Steve starts by saying it is difficult to define what it is to be human - where does the dividing line between apes and humans begin and end, for instance. Suggests that the project of 'Humanity' is not good for all humans - so post 18th century we have ideas of raising the overall level of humanity.
Contemporary arguments against the project of humanity:
- Foucault, Death of Man (1966) - 'humanity', as something we might choose to do, is a symptom of us exotic apes suffering a kind of God Delusion
- post-modern critique, anti-humanists say that the beneficiaries of 'humanity' are hegmonic white, male, anglo-saxon...
- neo-liberal and neo-conservative - humanity costs too much and delivers too little - what benefit has it given in the long run?
- ecological critique - harming the planet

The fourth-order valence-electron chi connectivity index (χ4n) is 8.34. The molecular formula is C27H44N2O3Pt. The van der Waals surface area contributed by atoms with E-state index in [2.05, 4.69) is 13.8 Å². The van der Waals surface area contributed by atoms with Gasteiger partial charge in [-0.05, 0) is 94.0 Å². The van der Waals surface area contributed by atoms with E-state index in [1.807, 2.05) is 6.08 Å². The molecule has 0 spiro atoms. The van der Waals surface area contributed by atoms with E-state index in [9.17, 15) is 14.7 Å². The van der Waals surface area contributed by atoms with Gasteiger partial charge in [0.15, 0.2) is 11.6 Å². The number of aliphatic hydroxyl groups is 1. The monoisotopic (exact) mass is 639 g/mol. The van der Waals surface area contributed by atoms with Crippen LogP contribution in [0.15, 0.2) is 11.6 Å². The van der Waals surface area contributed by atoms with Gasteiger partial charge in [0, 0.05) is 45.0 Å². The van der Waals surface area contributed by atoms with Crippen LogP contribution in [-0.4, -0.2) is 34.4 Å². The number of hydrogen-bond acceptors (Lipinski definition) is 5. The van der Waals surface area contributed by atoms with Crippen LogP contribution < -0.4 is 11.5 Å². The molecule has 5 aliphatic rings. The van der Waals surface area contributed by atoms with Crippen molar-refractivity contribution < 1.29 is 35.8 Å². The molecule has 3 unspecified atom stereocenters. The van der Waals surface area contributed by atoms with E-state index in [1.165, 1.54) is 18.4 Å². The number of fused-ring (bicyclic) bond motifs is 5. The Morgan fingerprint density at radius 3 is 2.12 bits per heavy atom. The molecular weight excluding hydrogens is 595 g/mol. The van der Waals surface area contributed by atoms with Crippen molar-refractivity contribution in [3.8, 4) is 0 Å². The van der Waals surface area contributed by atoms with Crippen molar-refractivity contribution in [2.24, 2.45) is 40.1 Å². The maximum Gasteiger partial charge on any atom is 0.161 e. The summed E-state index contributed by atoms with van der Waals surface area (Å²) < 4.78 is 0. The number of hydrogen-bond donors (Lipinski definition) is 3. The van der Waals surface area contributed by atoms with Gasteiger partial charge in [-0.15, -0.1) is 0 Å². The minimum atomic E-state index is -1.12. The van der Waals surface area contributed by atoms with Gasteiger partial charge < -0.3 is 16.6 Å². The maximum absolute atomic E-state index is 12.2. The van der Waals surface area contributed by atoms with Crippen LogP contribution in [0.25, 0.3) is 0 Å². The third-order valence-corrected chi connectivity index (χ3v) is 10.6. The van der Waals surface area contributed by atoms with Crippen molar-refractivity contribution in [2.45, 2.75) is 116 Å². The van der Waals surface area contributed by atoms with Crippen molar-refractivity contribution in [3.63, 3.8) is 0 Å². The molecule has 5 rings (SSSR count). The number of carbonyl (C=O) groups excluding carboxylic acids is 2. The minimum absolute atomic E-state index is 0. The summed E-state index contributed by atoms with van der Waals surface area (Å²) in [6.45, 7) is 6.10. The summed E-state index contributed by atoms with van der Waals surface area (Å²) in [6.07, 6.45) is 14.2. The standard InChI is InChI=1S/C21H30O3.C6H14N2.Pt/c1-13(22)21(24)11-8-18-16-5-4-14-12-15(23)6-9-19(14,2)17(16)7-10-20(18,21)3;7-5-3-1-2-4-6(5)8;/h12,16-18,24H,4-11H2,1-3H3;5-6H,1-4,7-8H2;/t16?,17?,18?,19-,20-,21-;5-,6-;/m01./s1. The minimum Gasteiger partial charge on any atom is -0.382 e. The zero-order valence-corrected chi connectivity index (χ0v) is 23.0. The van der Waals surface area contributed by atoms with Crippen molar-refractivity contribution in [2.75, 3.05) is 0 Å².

- animal rights critique - our privileging of ourselves as a species are from theology that Darwin overturned completely and that vivisection and other animal experiments show that we are doing nothing in the world except for ourselves
- post-humanist critique, we prefer animals, pets, second self in cyberspace
The course team ask the question: might we see MOOCs as an example of an ‘old humanistic project’, particularly in the promise they appear to offer for democratisation, equality of access and so on? I think hell yes! My only worry about them is that to learn from a Mooc, you do need a computer, internet access and basic IT skills - and many in the world don't have this - yet... this is a humanist project that is well worth pursuing, get the Moocs out to the people!